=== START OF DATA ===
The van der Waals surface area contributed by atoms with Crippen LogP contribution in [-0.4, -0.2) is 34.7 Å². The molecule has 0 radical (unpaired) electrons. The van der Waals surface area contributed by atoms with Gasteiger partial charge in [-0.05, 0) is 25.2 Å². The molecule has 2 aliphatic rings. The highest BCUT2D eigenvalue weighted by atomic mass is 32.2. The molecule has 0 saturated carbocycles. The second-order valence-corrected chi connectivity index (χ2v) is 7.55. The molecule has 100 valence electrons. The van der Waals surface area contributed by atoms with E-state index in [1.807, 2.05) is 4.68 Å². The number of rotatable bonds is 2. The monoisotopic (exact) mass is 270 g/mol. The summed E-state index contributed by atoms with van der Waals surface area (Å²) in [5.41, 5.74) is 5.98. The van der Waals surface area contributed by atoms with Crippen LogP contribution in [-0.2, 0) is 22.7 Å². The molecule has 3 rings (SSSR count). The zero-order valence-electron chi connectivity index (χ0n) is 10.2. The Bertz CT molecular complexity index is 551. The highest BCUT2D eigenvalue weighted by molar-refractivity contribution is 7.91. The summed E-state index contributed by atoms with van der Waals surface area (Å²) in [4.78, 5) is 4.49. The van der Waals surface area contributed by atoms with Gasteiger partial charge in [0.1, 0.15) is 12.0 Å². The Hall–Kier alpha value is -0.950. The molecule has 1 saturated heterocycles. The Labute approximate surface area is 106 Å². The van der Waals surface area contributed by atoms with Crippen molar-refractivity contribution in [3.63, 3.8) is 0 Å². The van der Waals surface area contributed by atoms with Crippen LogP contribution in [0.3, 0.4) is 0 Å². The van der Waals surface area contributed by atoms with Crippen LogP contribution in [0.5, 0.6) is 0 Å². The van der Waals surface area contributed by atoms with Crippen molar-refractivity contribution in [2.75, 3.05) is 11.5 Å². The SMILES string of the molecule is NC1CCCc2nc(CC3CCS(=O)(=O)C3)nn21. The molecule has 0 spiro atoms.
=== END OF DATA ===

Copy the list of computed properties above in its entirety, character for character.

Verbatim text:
The van der Waals surface area contributed by atoms with Crippen LogP contribution in [-0.4, -0.2) is 34.7 Å². The molecule has 0 radical (unpaired) electrons. The van der Waals surface area contributed by atoms with Gasteiger partial charge in [-0.05, 0) is 25.2 Å². The molecule has 2 aliphatic rings. The highest BCUT2D eigenvalue weighted by atomic mass is 32.2. The molecule has 0 saturated carbocycles. The second-order valence-corrected chi connectivity index (χ2v) is 7.55. The molecule has 100 valence electrons. The van der Waals surface area contributed by atoms with E-state index in [1.807, 2.05) is 4.68 Å². The number of rotatable bonds is 2. The monoisotopic (exact) mass is 270 g/mol. The summed E-state index contributed by atoms with van der Waals surface area (Å²) in [5.41, 5.74) is 5.98. The van der Waals surface area contributed by atoms with Crippen LogP contribution in [-0.2, 0) is 22.7 Å². The molecule has 3 rings (SSSR count). The zero-order valence-electron chi connectivity index (χ0n) is 10.2. The Bertz CT molecular complexity index is 551. The highest BCUT2D eigenvalue weighted by molar-refractivity contribution is 7.91. The summed E-state index contributed by atoms with van der Waals surface area (Å²) in [4.78, 5) is 4.49. The van der Waals surface area contributed by atoms with Gasteiger partial charge in [0.1, 0.15) is 12.0 Å². The Hall–Kier alpha value is -0.950. The molecule has 1 saturated heterocycles. The Labute approximate surface area is 106 Å². The van der Waals surface area contributed by atoms with Crippen molar-refractivity contribution in [3.63, 3.8) is 0 Å². The van der Waals surface area contributed by atoms with Crippen LogP contribution in [0.3, 0.4) is 0 Å². The van der Waals surface area contributed by atoms with Crippen LogP contribution in [0.5, 0.6) is 0 Å². The van der Waals surface area contributed by atoms with Crippen molar-refractivity contribution in [2.75, 3.05) is 11.5 Å². The SMILES string of the molecule is NC1CCCc2nc(CC3CCS(=O)(=O)C3)nn21. The molecule has 0 spiro atoms.